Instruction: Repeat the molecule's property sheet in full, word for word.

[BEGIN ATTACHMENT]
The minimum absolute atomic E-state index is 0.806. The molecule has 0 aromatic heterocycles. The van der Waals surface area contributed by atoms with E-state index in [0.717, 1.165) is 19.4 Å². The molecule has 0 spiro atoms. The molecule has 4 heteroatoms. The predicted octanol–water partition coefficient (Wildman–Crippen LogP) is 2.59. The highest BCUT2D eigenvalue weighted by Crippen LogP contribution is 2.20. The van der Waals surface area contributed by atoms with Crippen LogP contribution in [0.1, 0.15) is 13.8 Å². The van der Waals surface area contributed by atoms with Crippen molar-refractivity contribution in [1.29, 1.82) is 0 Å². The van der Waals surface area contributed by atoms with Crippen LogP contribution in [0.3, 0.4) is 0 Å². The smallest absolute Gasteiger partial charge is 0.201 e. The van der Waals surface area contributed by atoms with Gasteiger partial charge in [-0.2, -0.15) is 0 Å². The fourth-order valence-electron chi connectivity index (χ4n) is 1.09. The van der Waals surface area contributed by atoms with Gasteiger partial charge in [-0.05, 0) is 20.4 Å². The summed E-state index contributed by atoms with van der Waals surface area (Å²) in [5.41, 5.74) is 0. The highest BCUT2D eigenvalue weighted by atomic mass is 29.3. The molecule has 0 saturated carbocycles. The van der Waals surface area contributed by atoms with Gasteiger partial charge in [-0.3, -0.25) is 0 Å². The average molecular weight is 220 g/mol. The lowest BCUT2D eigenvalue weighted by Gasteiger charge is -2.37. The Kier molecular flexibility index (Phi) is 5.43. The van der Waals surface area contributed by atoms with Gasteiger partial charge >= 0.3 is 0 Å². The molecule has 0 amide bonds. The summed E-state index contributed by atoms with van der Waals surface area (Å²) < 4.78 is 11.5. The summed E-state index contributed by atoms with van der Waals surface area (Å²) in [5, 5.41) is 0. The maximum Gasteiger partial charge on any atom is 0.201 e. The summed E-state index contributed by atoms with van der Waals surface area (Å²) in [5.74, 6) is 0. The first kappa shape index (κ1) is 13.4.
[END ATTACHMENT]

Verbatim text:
The minimum absolute atomic E-state index is 0.806. The molecule has 0 aromatic heterocycles. The van der Waals surface area contributed by atoms with E-state index in [0.717, 1.165) is 19.4 Å². The molecule has 0 spiro atoms. The molecule has 4 heteroatoms. The predicted octanol–water partition coefficient (Wildman–Crippen LogP) is 2.59. The highest BCUT2D eigenvalue weighted by Crippen LogP contribution is 2.20. The van der Waals surface area contributed by atoms with Crippen LogP contribution in [0.1, 0.15) is 13.8 Å². The van der Waals surface area contributed by atoms with Crippen molar-refractivity contribution in [1.29, 1.82) is 0 Å². The van der Waals surface area contributed by atoms with Crippen LogP contribution in [0.3, 0.4) is 0 Å². The smallest absolute Gasteiger partial charge is 0.201 e. The van der Waals surface area contributed by atoms with Gasteiger partial charge in [-0.2, -0.15) is 0 Å². The fourth-order valence-electron chi connectivity index (χ4n) is 1.09. The van der Waals surface area contributed by atoms with Gasteiger partial charge in [-0.05, 0) is 20.4 Å². The summed E-state index contributed by atoms with van der Waals surface area (Å²) in [5.41, 5.74) is 0. The highest BCUT2D eigenvalue weighted by atomic mass is 29.3. The molecule has 0 saturated carbocycles. The van der Waals surface area contributed by atoms with Gasteiger partial charge in [-0.3, -0.25) is 0 Å². The average molecular weight is 220 g/mol. The lowest BCUT2D eigenvalue weighted by Gasteiger charge is -2.37. The Kier molecular flexibility index (Phi) is 5.43. The van der Waals surface area contributed by atoms with Gasteiger partial charge >= 0.3 is 0 Å². The molecule has 0 amide bonds. The summed E-state index contributed by atoms with van der Waals surface area (Å²) < 4.78 is 11.5. The summed E-state index contributed by atoms with van der Waals surface area (Å²) in [5, 5.41) is 0. The maximum Gasteiger partial charge on any atom is 0.201 e. The summed E-state index contributed by atoms with van der Waals surface area (Å²) in [5.74, 6) is 0. The first kappa shape index (κ1) is 13.4.